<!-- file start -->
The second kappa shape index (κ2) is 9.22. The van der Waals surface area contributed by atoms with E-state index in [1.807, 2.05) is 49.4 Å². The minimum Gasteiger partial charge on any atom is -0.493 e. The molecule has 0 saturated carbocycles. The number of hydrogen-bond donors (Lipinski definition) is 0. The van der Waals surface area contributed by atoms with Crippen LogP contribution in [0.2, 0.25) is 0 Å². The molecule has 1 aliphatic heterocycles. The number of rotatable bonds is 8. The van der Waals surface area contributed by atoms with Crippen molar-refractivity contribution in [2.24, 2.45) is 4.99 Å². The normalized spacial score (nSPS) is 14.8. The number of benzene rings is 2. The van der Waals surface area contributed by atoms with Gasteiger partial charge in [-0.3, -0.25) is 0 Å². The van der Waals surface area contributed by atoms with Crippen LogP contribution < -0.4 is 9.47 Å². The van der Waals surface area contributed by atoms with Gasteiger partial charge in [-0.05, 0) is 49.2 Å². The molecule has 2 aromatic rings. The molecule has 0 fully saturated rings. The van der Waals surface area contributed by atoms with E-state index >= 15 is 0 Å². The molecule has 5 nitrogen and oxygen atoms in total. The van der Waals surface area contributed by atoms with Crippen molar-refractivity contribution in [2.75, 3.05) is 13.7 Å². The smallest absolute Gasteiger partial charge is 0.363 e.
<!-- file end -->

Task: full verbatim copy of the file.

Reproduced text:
The second kappa shape index (κ2) is 9.22. The van der Waals surface area contributed by atoms with E-state index in [1.807, 2.05) is 49.4 Å². The minimum Gasteiger partial charge on any atom is -0.493 e. The molecule has 0 saturated carbocycles. The number of hydrogen-bond donors (Lipinski definition) is 0. The van der Waals surface area contributed by atoms with Crippen LogP contribution in [0.2, 0.25) is 0 Å². The molecule has 1 aliphatic heterocycles. The number of rotatable bonds is 8. The van der Waals surface area contributed by atoms with Crippen molar-refractivity contribution in [2.24, 2.45) is 4.99 Å². The normalized spacial score (nSPS) is 14.8. The number of benzene rings is 2. The van der Waals surface area contributed by atoms with Gasteiger partial charge in [-0.3, -0.25) is 0 Å². The van der Waals surface area contributed by atoms with Crippen LogP contribution < -0.4 is 9.47 Å². The van der Waals surface area contributed by atoms with Gasteiger partial charge in [-0.05, 0) is 49.2 Å². The molecule has 2 aromatic rings. The molecule has 0 fully saturated rings. The van der Waals surface area contributed by atoms with E-state index >= 15 is 0 Å². The molecule has 5 nitrogen and oxygen atoms in total. The van der Waals surface area contributed by atoms with Crippen molar-refractivity contribution in [2.75, 3.05) is 13.7 Å². The smallest absolute Gasteiger partial charge is 0.363 e.